A general partnership is similar to a sole proprietorship, but involves two or more people. No government filing is required to create a general partnership, and the same rules apply if you want to reserve a trade name for it. For the debts of the partnership, each partner has joint and several liability. This means that even if you and your partner agree to be 50/50, this does not bind creditors who, in case of non-payment, can go after either of you and your personal assets for 100% of the debt. A partnership agreement to govern the relationship between general partners is highly recommended.
A limited partnership is more similar to a corporation than a proprietorship. A limited partnership must be registered with Alberta Corporate Registry and have a limited partnership agreement, and can have one or more general partners and one or more limited partners. The general partners are similar to the directors of a corporation and run the partnership business, but unlike directors they are each still personally liable for all of the partnerships debts. The limited partners are similar to the shareholders of a company, although unlike shareholders they may agree in the limited partnership agreement to continue to invest money in the partnership on an ongoing basis. But like shareholders, they have no personal liability to the partnership’s creditors, except to the extent that they owe contributions to the partnership. And the Securities Act rules also apply to limited partners.
Whatever structure you select, your business will need to form relationships with a banker, accountant, and lawyer. Shop around and ask other business owners about their relationships. Which bank you choose just to have your business accounts can affect your ability to later get a commercial loan. There is a wide variance among the chartered bank and even branches of the same bank, as to their willingness to work with small business. And don’t forget credit unions and similar associations. Interview accountants and lawyers to find someone you feel comfortable with. Have a frank discussion of fees and other charges by the firm such as per-page charges for faxing, photocopying, typing, etc. If possible try to negotiate flat fees rather than hourly rates for normal day-to-day assistance. Look for advisors who have business sense as well as expertise in their field and who will understand your problems. Also look for a level of experience that is extensive enough to service your needs, but not someone with so much high-level experience that the fees will be too high. As well as talking to small business owners where you are located, look for mentors in the same type of business. There are a number of associations of different types of small business, networking groups, and professional associations that can be a source of good advice.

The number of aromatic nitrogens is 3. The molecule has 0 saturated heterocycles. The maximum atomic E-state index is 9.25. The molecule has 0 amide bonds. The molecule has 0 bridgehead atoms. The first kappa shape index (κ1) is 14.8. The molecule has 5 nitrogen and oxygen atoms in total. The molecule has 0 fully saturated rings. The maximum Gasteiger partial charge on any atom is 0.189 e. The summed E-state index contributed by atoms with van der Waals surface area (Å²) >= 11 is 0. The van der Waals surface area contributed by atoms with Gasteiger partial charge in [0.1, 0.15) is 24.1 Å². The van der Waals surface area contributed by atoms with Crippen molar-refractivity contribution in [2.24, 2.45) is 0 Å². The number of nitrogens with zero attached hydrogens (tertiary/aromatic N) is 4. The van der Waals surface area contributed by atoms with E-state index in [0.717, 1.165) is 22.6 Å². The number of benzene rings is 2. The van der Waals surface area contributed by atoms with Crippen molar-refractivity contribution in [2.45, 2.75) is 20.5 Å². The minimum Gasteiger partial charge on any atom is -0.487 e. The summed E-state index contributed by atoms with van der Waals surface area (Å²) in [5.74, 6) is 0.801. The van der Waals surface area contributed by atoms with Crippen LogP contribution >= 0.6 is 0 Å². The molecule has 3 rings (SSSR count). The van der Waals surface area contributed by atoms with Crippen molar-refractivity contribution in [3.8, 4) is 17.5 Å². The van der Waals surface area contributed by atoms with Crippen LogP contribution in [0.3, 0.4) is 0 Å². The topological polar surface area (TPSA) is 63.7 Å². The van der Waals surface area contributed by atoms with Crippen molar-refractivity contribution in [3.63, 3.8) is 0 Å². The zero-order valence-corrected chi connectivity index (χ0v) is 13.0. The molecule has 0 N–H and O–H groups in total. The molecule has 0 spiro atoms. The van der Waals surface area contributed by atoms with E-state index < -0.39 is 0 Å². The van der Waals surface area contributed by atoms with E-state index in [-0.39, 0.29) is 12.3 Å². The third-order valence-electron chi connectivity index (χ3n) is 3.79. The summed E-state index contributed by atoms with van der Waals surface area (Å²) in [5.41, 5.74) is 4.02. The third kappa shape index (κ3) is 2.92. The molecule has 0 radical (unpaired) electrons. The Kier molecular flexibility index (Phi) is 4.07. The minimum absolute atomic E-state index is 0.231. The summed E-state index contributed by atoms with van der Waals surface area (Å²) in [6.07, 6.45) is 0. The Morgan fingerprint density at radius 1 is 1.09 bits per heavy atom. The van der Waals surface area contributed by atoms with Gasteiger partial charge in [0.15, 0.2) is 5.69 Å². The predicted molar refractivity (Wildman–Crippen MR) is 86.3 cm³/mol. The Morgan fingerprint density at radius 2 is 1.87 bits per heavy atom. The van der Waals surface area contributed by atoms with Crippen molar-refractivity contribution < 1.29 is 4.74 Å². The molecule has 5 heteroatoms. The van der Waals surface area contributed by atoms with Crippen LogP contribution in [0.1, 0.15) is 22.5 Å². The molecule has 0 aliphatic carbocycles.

Business Numbers and Licenses
Even if your structure does not have an income tax reporting requirement, you will need to set your business up with a GST number, even if you think your initial income will be below the minimum threshold. Check with your municipality about whether you will require a business license. Depending on your type of business, you may also need health inspections, building inspections, liquor licenses, etc. If you are planning an office in your home, check the municipal bylaws and any restrictive covenants in your neighbourhood to make sure it will be permitted. Your legal and accounting advisors can advise you as to what you will need, and most municipal clerks are very helpful too.
If you lease premises for your business, most leases will require you to carry certain minimum limits of fire and general liability insurance. Even if not required, speak with an independent agent and seriously consider getting coverage. Advertising Depending on your budget and type of business, there are many ways to advertise: on-line, newspapers, local neighbourhood papers, flyers, signs, etc. What works best for your area and type of business are good questions for your advisors and mentors. Whatever forms you use, remember that pleasant, efficient, and ethical service are the keys to one of the most effective means of advertising: word of mouth from satisfied customers.